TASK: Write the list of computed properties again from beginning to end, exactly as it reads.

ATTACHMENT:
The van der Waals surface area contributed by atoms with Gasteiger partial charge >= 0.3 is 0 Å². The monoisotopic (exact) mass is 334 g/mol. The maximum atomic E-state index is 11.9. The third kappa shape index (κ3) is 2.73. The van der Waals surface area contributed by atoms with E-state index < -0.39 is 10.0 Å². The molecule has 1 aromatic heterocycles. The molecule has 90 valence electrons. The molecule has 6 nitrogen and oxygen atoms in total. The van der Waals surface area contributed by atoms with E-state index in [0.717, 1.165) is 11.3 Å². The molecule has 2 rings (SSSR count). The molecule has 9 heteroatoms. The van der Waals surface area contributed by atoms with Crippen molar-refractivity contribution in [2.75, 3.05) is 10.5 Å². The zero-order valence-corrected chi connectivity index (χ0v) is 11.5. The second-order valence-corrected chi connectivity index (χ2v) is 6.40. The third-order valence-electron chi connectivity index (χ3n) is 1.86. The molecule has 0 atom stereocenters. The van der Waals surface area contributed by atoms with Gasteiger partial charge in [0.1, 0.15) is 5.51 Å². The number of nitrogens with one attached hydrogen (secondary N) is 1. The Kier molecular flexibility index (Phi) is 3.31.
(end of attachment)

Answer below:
The van der Waals surface area contributed by atoms with Gasteiger partial charge >= 0.3 is 0 Å². The monoisotopic (exact) mass is 334 g/mol. The maximum atomic E-state index is 11.9. The third kappa shape index (κ3) is 2.73. The van der Waals surface area contributed by atoms with E-state index < -0.39 is 10.0 Å². The molecule has 1 aromatic heterocycles. The molecule has 90 valence electrons. The molecule has 6 nitrogen and oxygen atoms in total. The van der Waals surface area contributed by atoms with E-state index in [0.717, 1.165) is 11.3 Å². The molecule has 2 rings (SSSR count). The molecule has 9 heteroatoms. The van der Waals surface area contributed by atoms with Crippen molar-refractivity contribution in [2.75, 3.05) is 10.5 Å². The zero-order valence-corrected chi connectivity index (χ0v) is 11.5. The second-order valence-corrected chi connectivity index (χ2v) is 6.40. The third-order valence-electron chi connectivity index (χ3n) is 1.86. The molecule has 0 atom stereocenters. The van der Waals surface area contributed by atoms with Gasteiger partial charge in [0.1, 0.15) is 5.51 Å². The number of nitrogens with one attached hydrogen (secondary N) is 1. The Kier molecular flexibility index (Phi) is 3.31.